Studies have revealed, for example, that psychotherapy and medication are each of great help to people suffering from depression.  About two-thirds of such individuals are able to overcome their disorder when they receive cognitive, interpersonal, or certain other types of psychotherapy; a similar percentage are helped by antidepressant drug therapy; and, according to some research, an even higher percentage may be helped by a combination of the two approaches.  A parallel story has unfolded in the treatments of panic, obsessive-compulsive, and several other disorders.  Even treatments for schizophrenia and bipolar disorder — where medication typically plays a dominant role — are, according to research, greatly enhanced by the addition of psychotherapy, community interventions, and/or case management.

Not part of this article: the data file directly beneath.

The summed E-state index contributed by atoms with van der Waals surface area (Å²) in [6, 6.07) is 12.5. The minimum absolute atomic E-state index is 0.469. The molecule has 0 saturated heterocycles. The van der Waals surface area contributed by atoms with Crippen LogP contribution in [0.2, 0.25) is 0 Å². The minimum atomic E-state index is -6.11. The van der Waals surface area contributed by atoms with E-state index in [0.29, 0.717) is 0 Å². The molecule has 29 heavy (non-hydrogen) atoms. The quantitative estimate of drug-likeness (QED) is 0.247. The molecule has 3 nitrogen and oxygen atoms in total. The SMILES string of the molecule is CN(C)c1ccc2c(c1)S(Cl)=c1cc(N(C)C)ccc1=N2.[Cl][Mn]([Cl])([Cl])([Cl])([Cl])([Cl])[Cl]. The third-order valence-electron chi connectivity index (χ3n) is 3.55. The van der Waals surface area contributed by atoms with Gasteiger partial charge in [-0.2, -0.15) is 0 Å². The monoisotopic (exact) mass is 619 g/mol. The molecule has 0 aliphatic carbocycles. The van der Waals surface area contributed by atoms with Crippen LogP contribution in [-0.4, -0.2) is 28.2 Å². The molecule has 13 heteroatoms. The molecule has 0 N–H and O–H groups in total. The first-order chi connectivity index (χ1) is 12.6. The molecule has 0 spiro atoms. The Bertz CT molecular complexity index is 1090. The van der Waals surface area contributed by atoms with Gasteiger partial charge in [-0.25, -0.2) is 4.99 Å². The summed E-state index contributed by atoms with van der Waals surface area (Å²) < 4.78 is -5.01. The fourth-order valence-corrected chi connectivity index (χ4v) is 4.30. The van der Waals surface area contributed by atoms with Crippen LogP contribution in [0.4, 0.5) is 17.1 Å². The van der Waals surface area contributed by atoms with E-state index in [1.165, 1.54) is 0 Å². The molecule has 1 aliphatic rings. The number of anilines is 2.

Just as medications and psychotherapy are often used together in the clinical field today, it is now common for psychiatrists and other mental health professionals to work side by side.  In mental hospitals, clinics, and counseling centers, patients often work with a team of professionals, receiving medication from one, therapy from another, and, in some cases, case management from a third.  Similarly, in private practice, clients’ psychotherapy sessions with psychologists, social workers, or other professionals are often supplemented by visits to psychiatrists (also referred to as “psychopharmacologists” in this context) who focus exclusively on their medication needs.  In all such instances, mental health professionals play a key role in drug therapy — whether by referring the client to the best psychopharmacologist, by discussing the case and the impact of medication with the psychopharmacologist, or by watching for the effects of medication — both wanted and unwanted — over the course of psychotherapy. It is also worth noting that this role may soon become even more prominent, since some state legislatures are now deciding whether to license psychologists to prescribe psychotropic drugs.